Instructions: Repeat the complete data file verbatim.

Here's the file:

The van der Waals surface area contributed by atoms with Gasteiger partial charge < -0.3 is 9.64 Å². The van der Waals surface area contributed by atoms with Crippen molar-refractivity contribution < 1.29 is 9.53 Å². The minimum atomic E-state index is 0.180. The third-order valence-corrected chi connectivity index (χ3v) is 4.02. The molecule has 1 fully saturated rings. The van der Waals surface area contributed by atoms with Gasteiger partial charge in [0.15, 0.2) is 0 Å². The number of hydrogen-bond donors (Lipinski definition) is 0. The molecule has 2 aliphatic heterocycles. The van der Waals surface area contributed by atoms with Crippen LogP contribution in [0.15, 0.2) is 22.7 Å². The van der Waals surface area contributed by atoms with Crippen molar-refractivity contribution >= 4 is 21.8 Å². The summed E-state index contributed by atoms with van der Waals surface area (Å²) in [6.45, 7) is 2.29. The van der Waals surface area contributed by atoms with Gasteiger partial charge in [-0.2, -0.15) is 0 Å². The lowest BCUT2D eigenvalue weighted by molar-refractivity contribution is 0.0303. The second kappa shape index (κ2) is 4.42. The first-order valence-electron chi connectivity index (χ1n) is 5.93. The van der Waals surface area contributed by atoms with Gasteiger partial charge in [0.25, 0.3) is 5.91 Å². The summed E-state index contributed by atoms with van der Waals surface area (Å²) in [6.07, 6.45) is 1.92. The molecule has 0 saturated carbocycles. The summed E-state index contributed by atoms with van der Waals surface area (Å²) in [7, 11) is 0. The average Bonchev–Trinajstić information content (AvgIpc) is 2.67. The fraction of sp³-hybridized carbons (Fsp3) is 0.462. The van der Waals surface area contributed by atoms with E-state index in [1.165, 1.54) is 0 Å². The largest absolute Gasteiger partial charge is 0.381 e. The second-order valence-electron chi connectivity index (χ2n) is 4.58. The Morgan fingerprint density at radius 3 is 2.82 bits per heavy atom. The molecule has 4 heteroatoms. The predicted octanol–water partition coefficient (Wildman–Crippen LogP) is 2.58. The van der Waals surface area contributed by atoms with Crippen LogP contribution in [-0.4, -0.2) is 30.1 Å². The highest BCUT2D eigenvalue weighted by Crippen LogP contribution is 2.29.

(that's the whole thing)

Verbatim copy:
The van der Waals surface area contributed by atoms with Gasteiger partial charge < -0.3 is 9.64 Å². The van der Waals surface area contributed by atoms with Crippen molar-refractivity contribution < 1.29 is 9.53 Å². The minimum atomic E-state index is 0.180. The third-order valence-corrected chi connectivity index (χ3v) is 4.02. The molecule has 1 fully saturated rings. The van der Waals surface area contributed by atoms with Gasteiger partial charge in [0.15, 0.2) is 0 Å². The number of hydrogen-bond donors (Lipinski definition) is 0. The molecule has 2 aliphatic heterocycles. The van der Waals surface area contributed by atoms with Crippen LogP contribution in [0.15, 0.2) is 22.7 Å². The van der Waals surface area contributed by atoms with Crippen molar-refractivity contribution >= 4 is 21.8 Å². The summed E-state index contributed by atoms with van der Waals surface area (Å²) in [6.45, 7) is 2.29. The van der Waals surface area contributed by atoms with Gasteiger partial charge in [-0.2, -0.15) is 0 Å². The lowest BCUT2D eigenvalue weighted by molar-refractivity contribution is 0.0303. The second kappa shape index (κ2) is 4.42. The first-order valence-electron chi connectivity index (χ1n) is 5.93. The van der Waals surface area contributed by atoms with Gasteiger partial charge in [0.25, 0.3) is 5.91 Å². The summed E-state index contributed by atoms with van der Waals surface area (Å²) in [6.07, 6.45) is 1.92. The molecule has 0 saturated carbocycles. The summed E-state index contributed by atoms with van der Waals surface area (Å²) in [7, 11) is 0. The average Bonchev–Trinajstić information content (AvgIpc) is 2.67. The fraction of sp³-hybridized carbons (Fsp3) is 0.462. The van der Waals surface area contributed by atoms with E-state index in [1.165, 1.54) is 0 Å². The largest absolute Gasteiger partial charge is 0.381 e. The second-order valence-electron chi connectivity index (χ2n) is 4.58. The Morgan fingerprint density at radius 3 is 2.82 bits per heavy atom. The molecule has 4 heteroatoms. The predicted octanol–water partition coefficient (Wildman–Crippen LogP) is 2.58. The van der Waals surface area contributed by atoms with Crippen LogP contribution in [-0.4, -0.2) is 30.1 Å². The highest BCUT2D eigenvalue weighted by Crippen LogP contribution is 2.29.